Famous Chinese Tea

All About Da Hong Pao: Types, Origins, and How to Brew

All About Da Hong Pao: Types, Origins, and How to Brew

What's your tea today?



Today my choice is Dahongpao Oolong Tea.
Dahongpao is produced in Wuyi Mountain, Fujian Province.
It is the most famous, representative, and best-quality of Wuyi rock tea.
Therefore, it is also known as the king of Wuyi tea.
Dahongpao has been recognized as one of the top ten most famous teas in China every time, and it is a very classic type of tea.
From the classification of tea leaves Dahongpao belongs to the Oolong tea.
Chinese oolong tea is categorized into Minbei oolong, Minnan oolong, Guangdong oolong, and Taiwan oolong according to its place of origin.
Minbei oolong tea is also known as Wuyi rock tea, of which the most well-known is Dahongpao.


Why is it Called Dahongpao?



There are various legends about the name of Da Hong Pao.
One is the story of a monkey picking tea.
Another is the story of the scholar who was saved by the Big Red Robe when he was rushing to take the examination.

Nowadays, the more widely circulated and credible story is still the legend related to the scholar.
The story goes like this:
At the end of the Ming Dynasty, there was a scholar who went to Beijing to take the examination.
When he was passing through Wuyi Mountain, his stomach swelled up and he collapsed by the side of the road at Tianxin Temple.
When the abbot of Tianxin Temple saw that he was sick, he gave him some treasured tea.
After drinking it, his stomach slowly recovered and he continued to rush to the capital to catch the examination.
At the end of the examination, he got the highest score in the imperial examinations.
At that time, when you became the top scorer in the exam, you had to wear red clothes.
He returned to Mount Wuyi in his red robe to thank the abbot and asked what kind of tea he was drinking at the time, and the scholar said it was so good that it saved his life!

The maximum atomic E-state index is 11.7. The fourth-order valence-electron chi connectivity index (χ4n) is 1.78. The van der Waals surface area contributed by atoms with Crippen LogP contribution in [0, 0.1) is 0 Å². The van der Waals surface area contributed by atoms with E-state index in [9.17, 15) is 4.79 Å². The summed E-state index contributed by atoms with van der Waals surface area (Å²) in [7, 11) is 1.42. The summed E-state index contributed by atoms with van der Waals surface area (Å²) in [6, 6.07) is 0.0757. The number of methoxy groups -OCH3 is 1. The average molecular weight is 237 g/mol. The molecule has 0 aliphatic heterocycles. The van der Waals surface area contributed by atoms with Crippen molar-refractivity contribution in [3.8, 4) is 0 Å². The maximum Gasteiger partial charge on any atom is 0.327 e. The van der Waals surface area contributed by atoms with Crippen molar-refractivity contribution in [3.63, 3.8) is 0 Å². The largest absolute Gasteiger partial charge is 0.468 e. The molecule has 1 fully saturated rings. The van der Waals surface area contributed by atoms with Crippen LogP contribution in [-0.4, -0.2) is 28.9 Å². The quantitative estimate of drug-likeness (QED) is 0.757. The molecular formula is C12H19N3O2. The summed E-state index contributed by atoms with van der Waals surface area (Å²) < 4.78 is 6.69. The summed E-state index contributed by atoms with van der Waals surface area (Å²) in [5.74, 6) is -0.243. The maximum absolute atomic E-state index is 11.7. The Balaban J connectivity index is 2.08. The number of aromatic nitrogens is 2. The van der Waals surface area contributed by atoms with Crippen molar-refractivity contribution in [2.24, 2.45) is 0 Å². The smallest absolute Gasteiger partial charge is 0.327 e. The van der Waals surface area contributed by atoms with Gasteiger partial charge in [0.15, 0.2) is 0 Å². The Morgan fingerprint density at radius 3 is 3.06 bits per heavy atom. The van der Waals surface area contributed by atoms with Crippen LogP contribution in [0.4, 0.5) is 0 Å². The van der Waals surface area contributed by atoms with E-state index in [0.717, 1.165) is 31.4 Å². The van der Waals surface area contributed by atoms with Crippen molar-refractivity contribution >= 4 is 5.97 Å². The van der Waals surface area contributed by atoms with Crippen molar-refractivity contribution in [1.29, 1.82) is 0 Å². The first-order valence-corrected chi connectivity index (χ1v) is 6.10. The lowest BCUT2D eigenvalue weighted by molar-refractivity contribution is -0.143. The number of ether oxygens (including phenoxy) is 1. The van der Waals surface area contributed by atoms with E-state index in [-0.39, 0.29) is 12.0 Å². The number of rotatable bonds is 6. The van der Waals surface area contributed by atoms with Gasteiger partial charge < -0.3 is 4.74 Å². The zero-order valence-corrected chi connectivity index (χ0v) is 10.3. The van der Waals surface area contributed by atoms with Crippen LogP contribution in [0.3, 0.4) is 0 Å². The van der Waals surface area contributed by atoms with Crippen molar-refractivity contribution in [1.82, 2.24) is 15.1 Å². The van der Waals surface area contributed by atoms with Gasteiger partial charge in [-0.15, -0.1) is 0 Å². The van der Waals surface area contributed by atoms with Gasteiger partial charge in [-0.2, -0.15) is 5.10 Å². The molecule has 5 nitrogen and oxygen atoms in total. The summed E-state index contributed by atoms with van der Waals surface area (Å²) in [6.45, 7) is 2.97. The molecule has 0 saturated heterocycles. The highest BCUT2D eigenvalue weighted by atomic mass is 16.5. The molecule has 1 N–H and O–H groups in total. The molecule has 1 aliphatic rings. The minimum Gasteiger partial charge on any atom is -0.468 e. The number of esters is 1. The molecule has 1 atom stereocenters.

The Abbot took him to see the tea tree where the tea was made in the first place.
The scholar took off the red robe he was wearing and wrapped it around the tea. so it came to be known as the Big Red Robe.

Of course, there is another, more interesting story.
When the scholar went to thank the abbot, the abbot took a small altar of the Dahongpao tea he made that year and gave it to him.
And the scholar offered it to the emperor as a treasure.
It so happened that the emperor's empress was in poor health, and after drinking this tea for a few days, she was fine.
The emperor was very happy and gave him a red robe.
He went back and draped the red robe over this tree.
The Ming Emperor also ordered that the tea made from these trees be called Great Red Robe.
Tea made from these trees was supplied to the Emperor every year as a tribute tea.
This is where the name "Big Red Robe" comes from.


Why is Dahongpao Well-Known in China?



There are two reasons why Dahongpao is so famous in China.
One is because of the unique growth environment of the mother tree Dahongpao, which has created the special quality of Dahongpao.
The second is due to the scarcity of the mother tree Dahongpao.

The mother tree Dahongpao is located in a place called Jiulong Pavilion near Tianxin Temple in Wuyi Mountain, Fujian Province.
There is a vertical rock wall in Jiulong Pavilion, just between the narrowness of the rock wall.
There are six tea trees in the center, and the oolong tea brewed from these six trees is the mother tree Dahongpao tea.
Behind the production area are rocky cliffs, and in the morning the sun shines directly on this area.
The direct sunlight will be stronger after ten or eleven, and the rocky cliffs behind just block the direct sunlight.
This kind of growth environment is just like what is said on ancient Chinese tea trees: tea should be shaded by high mountains and sunny in the morning.
And in line with modern cultivation science, tea garden management requirements to plant shade trees.
The purpose of the shade tree is to create a small environment for it to protect from strong direct sunlight.
Since it grows between two cliffs and stone walls, it's a good shade tree to plant depending on the sun.
This is one of the reasons for the unique location of the mother tree Dahongpao, another reason is the stream running down the rocky cliff.